That longtime “perma-bear” Jim Grant had turned bull late this summer was one of the year’s big surprises.
He wasn’t early to the rally by any means, but his public conversion didn’t “ring the bell at the top” as some had assumed.
In the latest NYMag, Hugo Lindgren has a nice profile of the newsletter author and economic philosopher. In it Grant reiterates his belief that the economy is basically a bouncing ball, which flies of the cement at roughly the same velocity it hit.
What makes Grant refreshing is his unwillingness to say how the recovery will work. Take, for example, the unemployment situation:
In a worrying climate of dying professions, it’s hard to get a grip on what takes their place. “Though we humans do our best,” he wrote, “we usually underestimate the capacity of market economies to reinvent the nature of work.” How exactly it will work this time, says Grant, we don’t know. We never know until after the fact.
Lindgren also captures another sub-story playing out, which is Grant’s failure to account for the big rally in the 80s, right after the economy was mired in a deep recession.
Over a quarter-century in which the economy mostly boomed, Grant stayed mostly gloomy. His view has been that the economy is a Frankenstein creation of cheap credit that drove up prices and instilled a false sense of prosperous stability.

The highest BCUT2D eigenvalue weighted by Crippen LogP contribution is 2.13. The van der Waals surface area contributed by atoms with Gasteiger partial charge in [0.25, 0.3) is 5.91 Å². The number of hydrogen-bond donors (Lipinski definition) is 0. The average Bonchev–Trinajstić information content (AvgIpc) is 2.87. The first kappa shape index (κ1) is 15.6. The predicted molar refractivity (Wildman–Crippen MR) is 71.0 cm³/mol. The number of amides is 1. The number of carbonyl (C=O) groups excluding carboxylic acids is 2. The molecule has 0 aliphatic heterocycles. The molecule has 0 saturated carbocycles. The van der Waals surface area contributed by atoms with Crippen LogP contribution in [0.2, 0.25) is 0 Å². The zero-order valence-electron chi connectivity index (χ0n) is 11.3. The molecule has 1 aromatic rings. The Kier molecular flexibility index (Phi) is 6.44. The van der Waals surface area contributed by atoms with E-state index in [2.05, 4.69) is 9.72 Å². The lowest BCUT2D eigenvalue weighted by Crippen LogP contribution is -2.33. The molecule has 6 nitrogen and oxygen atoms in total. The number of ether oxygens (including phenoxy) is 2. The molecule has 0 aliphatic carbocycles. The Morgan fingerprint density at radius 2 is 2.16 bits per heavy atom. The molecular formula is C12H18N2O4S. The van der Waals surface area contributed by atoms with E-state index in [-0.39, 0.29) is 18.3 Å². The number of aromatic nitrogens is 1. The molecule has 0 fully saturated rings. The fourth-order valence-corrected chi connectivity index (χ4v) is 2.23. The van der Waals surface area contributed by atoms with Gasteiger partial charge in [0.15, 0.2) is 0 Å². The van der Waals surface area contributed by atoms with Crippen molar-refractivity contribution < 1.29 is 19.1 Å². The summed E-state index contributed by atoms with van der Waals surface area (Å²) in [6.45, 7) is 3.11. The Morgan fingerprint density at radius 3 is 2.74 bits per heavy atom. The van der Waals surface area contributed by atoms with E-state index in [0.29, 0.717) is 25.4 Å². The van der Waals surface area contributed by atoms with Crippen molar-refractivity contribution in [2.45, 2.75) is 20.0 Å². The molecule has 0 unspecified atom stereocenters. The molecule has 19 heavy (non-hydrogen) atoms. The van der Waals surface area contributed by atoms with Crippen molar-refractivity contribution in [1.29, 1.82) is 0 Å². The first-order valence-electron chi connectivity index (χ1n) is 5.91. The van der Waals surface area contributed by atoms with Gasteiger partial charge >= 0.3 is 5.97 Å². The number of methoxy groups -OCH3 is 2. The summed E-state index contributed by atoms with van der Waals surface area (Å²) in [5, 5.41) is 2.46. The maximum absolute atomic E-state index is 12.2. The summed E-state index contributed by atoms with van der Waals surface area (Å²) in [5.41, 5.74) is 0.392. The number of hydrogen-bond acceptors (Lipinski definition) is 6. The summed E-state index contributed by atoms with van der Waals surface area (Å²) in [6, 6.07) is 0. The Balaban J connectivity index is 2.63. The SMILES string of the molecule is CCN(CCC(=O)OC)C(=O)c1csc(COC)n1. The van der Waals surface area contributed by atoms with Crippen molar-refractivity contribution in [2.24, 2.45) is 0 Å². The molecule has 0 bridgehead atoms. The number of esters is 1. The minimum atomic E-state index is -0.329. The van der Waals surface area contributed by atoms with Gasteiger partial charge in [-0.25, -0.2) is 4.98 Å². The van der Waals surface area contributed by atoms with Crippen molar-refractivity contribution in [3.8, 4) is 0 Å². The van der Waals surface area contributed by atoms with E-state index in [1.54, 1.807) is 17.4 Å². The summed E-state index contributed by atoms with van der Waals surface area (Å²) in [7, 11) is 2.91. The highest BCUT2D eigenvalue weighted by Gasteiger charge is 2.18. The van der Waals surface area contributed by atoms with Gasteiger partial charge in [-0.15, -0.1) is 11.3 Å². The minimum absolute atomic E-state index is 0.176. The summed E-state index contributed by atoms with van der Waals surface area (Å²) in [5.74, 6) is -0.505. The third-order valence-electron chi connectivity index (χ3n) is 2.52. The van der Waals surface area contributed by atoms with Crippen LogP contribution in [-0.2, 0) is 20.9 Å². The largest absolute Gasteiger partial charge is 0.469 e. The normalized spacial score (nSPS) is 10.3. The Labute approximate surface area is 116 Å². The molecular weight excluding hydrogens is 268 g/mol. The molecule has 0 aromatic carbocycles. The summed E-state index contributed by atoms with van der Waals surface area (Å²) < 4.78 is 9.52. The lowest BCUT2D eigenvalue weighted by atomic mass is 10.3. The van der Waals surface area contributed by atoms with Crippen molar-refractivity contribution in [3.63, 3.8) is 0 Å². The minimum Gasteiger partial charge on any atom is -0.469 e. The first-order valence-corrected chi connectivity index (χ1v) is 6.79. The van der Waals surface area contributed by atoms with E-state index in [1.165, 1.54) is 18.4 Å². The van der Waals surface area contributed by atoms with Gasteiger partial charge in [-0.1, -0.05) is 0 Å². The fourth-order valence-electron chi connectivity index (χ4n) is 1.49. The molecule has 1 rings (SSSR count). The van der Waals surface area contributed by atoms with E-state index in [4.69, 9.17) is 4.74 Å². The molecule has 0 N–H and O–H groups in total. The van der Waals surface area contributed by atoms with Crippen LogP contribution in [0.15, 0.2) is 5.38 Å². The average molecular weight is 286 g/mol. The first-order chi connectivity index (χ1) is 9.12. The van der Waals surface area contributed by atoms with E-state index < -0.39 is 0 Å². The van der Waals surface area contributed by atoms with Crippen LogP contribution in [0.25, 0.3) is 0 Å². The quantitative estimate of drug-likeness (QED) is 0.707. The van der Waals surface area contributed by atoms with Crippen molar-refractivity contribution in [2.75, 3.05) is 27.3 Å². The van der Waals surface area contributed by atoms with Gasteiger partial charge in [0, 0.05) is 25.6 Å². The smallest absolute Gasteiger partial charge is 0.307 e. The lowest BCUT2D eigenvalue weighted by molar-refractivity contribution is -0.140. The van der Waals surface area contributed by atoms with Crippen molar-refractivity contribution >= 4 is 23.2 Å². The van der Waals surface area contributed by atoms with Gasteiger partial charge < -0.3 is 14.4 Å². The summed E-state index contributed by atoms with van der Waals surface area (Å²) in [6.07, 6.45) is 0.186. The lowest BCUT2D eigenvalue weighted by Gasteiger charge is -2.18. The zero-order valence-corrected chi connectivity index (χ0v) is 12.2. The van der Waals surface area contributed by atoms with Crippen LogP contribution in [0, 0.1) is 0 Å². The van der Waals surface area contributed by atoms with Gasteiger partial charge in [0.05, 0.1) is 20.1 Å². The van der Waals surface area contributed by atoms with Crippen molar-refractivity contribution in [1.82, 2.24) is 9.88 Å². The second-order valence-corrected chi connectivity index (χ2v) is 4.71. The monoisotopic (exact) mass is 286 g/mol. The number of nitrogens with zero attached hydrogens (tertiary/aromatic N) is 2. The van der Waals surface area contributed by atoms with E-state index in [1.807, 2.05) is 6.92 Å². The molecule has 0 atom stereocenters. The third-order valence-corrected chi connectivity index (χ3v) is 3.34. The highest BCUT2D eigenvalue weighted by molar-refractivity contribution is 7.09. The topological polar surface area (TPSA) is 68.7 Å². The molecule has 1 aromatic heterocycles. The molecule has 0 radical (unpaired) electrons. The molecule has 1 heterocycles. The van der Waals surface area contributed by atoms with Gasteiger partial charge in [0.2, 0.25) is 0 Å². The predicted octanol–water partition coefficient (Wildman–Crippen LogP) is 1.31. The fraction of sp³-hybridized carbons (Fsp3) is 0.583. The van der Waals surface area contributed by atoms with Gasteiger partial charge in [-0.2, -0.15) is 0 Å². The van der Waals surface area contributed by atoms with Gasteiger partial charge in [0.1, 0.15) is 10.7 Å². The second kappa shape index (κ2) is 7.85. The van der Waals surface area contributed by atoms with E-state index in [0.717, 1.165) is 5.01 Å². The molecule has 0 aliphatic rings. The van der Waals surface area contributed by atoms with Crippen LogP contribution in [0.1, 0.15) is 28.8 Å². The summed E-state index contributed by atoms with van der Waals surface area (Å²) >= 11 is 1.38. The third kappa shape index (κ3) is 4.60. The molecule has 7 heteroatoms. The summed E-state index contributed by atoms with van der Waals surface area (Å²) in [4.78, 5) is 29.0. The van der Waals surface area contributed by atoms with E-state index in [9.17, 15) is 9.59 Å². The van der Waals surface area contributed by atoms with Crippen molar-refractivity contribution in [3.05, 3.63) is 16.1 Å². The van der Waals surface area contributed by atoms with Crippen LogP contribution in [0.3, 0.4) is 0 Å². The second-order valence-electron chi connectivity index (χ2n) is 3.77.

At critical moments, such as the great collapse of the eighties boom, this analysis proved brave and useful, swelling Grant’s subscriber rolls and turning him into a star of sorts. But it also led to him advising caution and restraint as some of the most vigorous bull markets in history commenced. Indeed, the nineties was not kind to pessimists. “In this business,” he says, “everything is cyclical, including one’s evident IQ. One goes from genius to moron all too quickly. And so I went from being regarded as one of the brighter people on Wall Street to being, let’s see, a perma-bear, and there was truth in that. I wasn’t supple enough, wasn’t flexible enough. I was in love with our story, which had been so successful, and didn’t see the world change.”
Having made this mistake more than once, Grant is determined never to make it again.